Previous Posts(0)
July 2018 (4)
June 2018 (16)
May 2018 (6)
April 2018 (9)
March 2018 (12)
February 2018 (6)
January 2018 (5)
December 2017 (9)
November 2017 (10)
October 2017 (6)
September 2017 (13)
August 2017 (6)
July 2017 (6)
June 2017 (11)
May 2017 (12)
April 2017 (6)
March 2017 (12)
February 2017 (15)
January 2017 (12)
December 2016 (9)
November 2016 (9)
October 2016 (10)
September 2016 (6)
August 2016 (11)
July 2016 (5)
June 2016 (8)
May 2016 (12)
April 2016 (7)
March 2016 (19)
February 2016 (14)
January 2016 (14)
December 2015 (10)
November 2015 (11)
October 2015 (11)
September 2015 (20)
August 2015 (4)
Blog Topics(0)
Records 1 to 1 of 1
Indigenous education advancement: learning from the Maori success
Okanagan College Media Release

An international scholar and global leader at the forefront of transforming Maori and Indigenous education will be in Kelowna this week to share insights into how communities can benefit from fostering meaningful relationships with Indigenous peoples.

Dr. Graham Hingangaroa Smith will share his expertise during a free public presentation on Friday, Aug. 18 at 4 p.m. in room H115 at the Kelowna campus of Okanagan College.Dr. Graham Smith

Dr. Smith’s life work has been dedicated to building up the emergence of Maori Education Studies through the development of immersion schools (elementary to post-secondary level). He has played a key role in negotiations and settlements with the Maori and New Zealand government and has worked to ensure that Maori knowledge and presence is pervasive throughout New Zealand.

“Dr. Smith's commitment is not only to Maori interests but to the transforming potential of Indigenous knowledge and praxis globally,” says Dr. Bill Cohen, Indigenous Studies professor and Okanagan-Syilx educator at Okanagan College. “He has resolutely, and respectfully, worked to ensure that actual positive change was, and is, occurring.”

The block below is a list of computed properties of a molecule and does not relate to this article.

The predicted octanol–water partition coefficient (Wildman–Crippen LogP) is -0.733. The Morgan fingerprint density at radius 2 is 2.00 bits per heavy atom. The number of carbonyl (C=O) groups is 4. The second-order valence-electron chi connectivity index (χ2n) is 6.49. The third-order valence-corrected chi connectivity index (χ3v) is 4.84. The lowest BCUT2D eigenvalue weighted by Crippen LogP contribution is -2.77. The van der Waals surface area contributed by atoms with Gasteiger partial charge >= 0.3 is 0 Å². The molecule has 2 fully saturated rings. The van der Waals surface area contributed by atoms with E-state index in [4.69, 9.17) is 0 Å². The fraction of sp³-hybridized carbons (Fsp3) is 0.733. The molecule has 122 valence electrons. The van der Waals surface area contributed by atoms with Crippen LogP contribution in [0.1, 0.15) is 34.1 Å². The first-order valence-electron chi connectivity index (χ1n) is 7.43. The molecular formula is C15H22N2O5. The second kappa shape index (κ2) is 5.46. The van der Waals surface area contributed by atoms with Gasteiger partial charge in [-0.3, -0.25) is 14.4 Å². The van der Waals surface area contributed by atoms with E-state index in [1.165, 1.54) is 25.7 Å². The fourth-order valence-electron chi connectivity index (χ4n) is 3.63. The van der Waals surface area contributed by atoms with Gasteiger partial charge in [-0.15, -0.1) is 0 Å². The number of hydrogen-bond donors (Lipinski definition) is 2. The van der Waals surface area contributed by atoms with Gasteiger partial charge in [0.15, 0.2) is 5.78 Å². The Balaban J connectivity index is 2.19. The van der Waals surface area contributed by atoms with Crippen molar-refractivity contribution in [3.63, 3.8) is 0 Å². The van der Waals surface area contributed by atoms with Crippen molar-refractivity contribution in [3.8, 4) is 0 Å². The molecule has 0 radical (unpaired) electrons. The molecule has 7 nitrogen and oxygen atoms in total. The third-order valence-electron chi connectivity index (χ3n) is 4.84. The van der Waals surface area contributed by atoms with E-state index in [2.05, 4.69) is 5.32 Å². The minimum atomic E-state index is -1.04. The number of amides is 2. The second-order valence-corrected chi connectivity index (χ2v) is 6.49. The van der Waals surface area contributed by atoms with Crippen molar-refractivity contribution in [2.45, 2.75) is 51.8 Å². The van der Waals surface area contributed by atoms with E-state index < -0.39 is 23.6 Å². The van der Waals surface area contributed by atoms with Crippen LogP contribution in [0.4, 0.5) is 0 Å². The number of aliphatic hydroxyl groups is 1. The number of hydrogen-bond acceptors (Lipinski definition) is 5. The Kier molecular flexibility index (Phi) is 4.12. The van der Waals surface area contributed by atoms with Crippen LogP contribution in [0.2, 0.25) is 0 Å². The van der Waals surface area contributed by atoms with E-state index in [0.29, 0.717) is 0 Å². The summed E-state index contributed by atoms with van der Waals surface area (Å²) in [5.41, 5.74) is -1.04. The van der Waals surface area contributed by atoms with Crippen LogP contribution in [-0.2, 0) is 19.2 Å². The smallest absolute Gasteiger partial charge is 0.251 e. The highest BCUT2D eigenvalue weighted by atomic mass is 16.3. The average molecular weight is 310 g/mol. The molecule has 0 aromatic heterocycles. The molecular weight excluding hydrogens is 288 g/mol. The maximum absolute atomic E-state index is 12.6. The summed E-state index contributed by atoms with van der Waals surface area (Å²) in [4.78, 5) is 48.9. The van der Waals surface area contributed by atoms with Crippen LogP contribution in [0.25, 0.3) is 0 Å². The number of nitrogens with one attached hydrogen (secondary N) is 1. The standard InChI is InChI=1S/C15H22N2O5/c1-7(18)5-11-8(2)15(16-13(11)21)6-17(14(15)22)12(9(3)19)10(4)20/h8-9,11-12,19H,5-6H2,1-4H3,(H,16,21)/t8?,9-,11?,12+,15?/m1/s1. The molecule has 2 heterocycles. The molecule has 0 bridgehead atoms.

The Okanagan visit is a return one for Dr. Smith: in 2005 he received an honorary Doctor of Literature from Okanagan University College (OUC).   

Okanagan College proudly operates on the traditional territories of the Syilx and Secwepemc peoples. An Indigenization Task Force was created to fulfill the 2016-2020 Strategic Plan’s vision of the institution’s ongoing commitment to working with, and learning from, the Indigenous Community.

“The College has a demonstrated strong track-record of engaging with the Aboriginal community and of supporting our Indigenous students with their educational goals,” says Cohen, who leads the task force. “But we can do more. That’s where the task force comes in. Our goal is to take a good look at the College’s offerings and how we can develop meaningful knowledge relationships across departments, programs and courses.”